DECC

The announcement that the Department of Energy and Climate Change – along with half a dozen other Whitehall ministries – has accepted another reduction in its budget under the latest spending review will be celebrated only by the energy companies and their lobbyists. A weak department has been weakened further with its negotiating capability undermined at a critical moment.

Most of DECC’s £3bn budget goes to meet its statutory obligations – including nuclear decommissioning costs. Those obligations can’t be cut so the burden falls on the “discretionary” areas of policy making which include negotiations around the vexed issue of Electricity Market Reform. Cuts and natural wastage, which leaves a significant number of posts unfilled, mean that the department is now seriously understaffed for these negotiations. There is big money at stake and for the companies no expense on staff and lobbyists is too great. The secretary of state has been supine in accepting the cuts without challenge. Read more

Ed Davey, secretary of state for DECC

Ed Davey, secretary of state at DECC, outside his ministry

The UK’s Department of Energy and Climate Change is about to publish forecasts suggesting that gas prices could rise by up to 70 per cent over the next five years. This is scaremongering nonsense, and shows just how out of touch the Department is with the realities of the international energy market. Officials appear not to have consulted the industry or the traders. In reality the odds are that prices are just as likely to fall as to rise for three distinct reasons. Read more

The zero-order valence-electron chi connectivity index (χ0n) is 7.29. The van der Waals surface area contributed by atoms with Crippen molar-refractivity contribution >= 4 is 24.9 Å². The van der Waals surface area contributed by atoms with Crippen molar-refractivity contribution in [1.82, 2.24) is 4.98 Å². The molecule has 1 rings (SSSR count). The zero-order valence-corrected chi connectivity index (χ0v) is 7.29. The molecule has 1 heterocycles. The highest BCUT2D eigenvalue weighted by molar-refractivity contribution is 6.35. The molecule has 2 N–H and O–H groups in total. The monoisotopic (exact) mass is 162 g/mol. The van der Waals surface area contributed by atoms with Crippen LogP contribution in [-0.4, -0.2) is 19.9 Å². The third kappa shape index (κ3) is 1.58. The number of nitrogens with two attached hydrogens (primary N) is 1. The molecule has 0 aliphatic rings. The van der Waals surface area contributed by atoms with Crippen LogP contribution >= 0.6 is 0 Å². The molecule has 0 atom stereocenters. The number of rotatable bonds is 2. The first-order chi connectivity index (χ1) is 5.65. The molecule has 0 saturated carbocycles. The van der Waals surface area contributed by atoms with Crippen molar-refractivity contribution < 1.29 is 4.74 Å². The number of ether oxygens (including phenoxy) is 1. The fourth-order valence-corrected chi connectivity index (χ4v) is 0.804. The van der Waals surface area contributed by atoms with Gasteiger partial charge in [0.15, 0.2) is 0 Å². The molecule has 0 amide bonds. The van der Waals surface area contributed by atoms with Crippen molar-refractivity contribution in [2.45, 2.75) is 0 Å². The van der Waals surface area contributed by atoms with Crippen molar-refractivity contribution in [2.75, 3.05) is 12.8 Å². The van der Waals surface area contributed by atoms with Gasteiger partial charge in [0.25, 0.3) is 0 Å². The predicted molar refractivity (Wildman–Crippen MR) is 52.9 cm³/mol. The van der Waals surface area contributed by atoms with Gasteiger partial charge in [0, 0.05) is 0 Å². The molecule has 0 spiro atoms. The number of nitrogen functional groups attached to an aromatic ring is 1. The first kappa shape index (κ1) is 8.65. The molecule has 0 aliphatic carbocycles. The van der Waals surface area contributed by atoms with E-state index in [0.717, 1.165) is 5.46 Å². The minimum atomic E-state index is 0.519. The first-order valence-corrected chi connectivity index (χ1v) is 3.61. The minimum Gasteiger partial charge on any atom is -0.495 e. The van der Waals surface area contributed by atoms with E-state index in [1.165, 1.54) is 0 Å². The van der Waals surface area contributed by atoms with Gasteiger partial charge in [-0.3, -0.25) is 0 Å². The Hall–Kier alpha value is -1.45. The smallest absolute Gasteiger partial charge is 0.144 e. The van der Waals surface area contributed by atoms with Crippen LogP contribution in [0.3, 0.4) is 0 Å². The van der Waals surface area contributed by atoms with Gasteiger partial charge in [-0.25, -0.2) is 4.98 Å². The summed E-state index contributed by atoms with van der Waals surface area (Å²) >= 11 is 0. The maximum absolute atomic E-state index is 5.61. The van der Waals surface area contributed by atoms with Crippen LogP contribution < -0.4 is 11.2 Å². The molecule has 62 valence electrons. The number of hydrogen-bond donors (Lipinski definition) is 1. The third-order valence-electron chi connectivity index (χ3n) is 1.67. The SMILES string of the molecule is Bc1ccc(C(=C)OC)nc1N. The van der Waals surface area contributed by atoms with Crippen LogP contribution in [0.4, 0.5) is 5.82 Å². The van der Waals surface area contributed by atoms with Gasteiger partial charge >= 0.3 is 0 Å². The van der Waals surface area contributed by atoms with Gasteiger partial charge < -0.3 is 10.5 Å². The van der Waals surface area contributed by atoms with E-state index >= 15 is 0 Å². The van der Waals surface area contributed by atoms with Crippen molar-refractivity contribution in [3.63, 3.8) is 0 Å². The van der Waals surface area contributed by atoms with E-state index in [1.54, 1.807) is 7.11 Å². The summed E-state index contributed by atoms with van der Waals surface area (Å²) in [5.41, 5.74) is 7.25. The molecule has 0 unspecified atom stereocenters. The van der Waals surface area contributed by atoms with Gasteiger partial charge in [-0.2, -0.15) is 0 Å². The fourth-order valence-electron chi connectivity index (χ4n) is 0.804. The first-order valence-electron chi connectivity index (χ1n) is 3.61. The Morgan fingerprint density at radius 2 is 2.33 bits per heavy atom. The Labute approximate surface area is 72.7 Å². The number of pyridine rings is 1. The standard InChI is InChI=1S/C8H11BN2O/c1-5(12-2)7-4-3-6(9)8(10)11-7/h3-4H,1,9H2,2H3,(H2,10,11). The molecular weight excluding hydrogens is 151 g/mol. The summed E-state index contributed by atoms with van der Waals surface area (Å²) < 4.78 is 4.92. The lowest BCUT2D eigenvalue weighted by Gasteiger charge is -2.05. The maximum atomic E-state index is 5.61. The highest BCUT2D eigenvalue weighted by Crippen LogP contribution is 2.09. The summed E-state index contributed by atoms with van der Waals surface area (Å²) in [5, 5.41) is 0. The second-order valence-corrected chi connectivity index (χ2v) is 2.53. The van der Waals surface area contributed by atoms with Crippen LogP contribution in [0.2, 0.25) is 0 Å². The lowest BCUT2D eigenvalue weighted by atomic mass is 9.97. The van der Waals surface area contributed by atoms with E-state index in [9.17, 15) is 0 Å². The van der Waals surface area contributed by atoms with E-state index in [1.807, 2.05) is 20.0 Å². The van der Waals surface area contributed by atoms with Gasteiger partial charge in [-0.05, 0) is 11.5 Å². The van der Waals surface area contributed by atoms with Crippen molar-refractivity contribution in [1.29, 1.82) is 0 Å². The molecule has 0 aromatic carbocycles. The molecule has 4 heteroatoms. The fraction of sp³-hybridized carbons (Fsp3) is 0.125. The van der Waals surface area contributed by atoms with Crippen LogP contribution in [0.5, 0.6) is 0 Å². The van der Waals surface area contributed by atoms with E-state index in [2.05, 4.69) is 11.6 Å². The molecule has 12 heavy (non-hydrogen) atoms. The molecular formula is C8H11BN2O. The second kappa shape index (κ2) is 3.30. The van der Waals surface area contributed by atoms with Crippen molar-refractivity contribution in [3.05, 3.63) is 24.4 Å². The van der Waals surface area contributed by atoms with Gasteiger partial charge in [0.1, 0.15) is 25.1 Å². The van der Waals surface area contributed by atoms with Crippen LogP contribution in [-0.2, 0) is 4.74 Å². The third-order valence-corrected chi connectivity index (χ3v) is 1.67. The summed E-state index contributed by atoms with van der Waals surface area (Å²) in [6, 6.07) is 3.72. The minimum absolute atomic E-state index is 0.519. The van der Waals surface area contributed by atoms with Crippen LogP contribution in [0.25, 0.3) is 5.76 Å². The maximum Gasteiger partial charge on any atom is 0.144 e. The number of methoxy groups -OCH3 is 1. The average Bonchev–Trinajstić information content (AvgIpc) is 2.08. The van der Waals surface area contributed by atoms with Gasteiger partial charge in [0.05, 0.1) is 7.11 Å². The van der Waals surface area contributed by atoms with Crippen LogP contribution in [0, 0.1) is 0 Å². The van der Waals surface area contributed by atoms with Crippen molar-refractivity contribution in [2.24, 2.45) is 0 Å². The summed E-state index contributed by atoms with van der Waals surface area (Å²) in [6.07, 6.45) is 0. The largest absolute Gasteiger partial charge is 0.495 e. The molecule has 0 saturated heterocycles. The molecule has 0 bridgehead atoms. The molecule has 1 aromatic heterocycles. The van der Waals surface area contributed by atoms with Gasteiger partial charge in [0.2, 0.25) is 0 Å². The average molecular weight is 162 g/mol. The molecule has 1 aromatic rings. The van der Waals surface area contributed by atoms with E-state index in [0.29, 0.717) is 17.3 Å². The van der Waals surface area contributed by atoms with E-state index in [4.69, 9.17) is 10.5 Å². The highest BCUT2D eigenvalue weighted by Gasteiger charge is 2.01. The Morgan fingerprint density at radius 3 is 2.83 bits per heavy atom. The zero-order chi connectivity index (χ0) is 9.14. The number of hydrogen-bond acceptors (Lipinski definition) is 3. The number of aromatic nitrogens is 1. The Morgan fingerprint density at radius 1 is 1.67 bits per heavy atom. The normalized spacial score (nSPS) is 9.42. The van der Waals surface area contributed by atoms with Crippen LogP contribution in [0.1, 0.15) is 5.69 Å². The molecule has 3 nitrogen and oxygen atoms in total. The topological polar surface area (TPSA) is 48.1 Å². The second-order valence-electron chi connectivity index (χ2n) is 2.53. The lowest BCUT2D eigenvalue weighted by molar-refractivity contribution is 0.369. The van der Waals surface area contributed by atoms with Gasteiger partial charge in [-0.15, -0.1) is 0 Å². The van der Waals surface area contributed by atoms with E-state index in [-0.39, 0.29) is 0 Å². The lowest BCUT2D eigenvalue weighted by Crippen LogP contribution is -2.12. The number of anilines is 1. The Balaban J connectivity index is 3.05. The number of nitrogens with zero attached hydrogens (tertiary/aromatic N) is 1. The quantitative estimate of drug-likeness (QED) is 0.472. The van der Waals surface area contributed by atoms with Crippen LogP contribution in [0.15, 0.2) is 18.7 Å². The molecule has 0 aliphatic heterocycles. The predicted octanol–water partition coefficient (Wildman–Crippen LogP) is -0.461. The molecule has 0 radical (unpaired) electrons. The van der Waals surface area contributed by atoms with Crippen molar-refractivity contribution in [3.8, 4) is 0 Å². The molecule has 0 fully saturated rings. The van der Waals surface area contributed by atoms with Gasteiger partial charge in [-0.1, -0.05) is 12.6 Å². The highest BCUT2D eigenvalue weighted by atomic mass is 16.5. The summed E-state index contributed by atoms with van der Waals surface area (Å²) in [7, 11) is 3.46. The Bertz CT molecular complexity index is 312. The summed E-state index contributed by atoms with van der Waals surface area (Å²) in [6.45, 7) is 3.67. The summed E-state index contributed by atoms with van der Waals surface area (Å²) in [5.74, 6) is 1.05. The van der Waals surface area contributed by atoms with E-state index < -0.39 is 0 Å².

The UK’s Department for Energy and Climate Change has a new permanent secretary, as predicted before Christmas. The elegantly orchestrated process, along with a comparable process at the Home Office has reasserted the independence of the civil service appointments process. Sir David Normington, the first civil service commissioner is providing to be more than a match for Francis Maude, Theresa May and the others who want to make senior civil servants political appointees.

Stephen Lovegrove, the new man at the DECC, has a number of challenges to overcome. Read more

The announcement that Areva are to join with China’s Guangdong Nuclear Power Holding Company to bid for new capacity in the UK represents a bold statement in favour of globalisation and against established judgments of national energy security by the UK government.

The traditional view has been that the UK’s strategic resources should be under the control of nationally controlled or “friendly” entities.   When BP’s privatisation in the 1980s failed in the face of a market downturn and more than 20 per cent of the shares were picked up by the Kuwaitis, Mrs Thatcher reacted vigorously and the Kuwaitis were forced to sell down.

The main concern has been Russia. Read more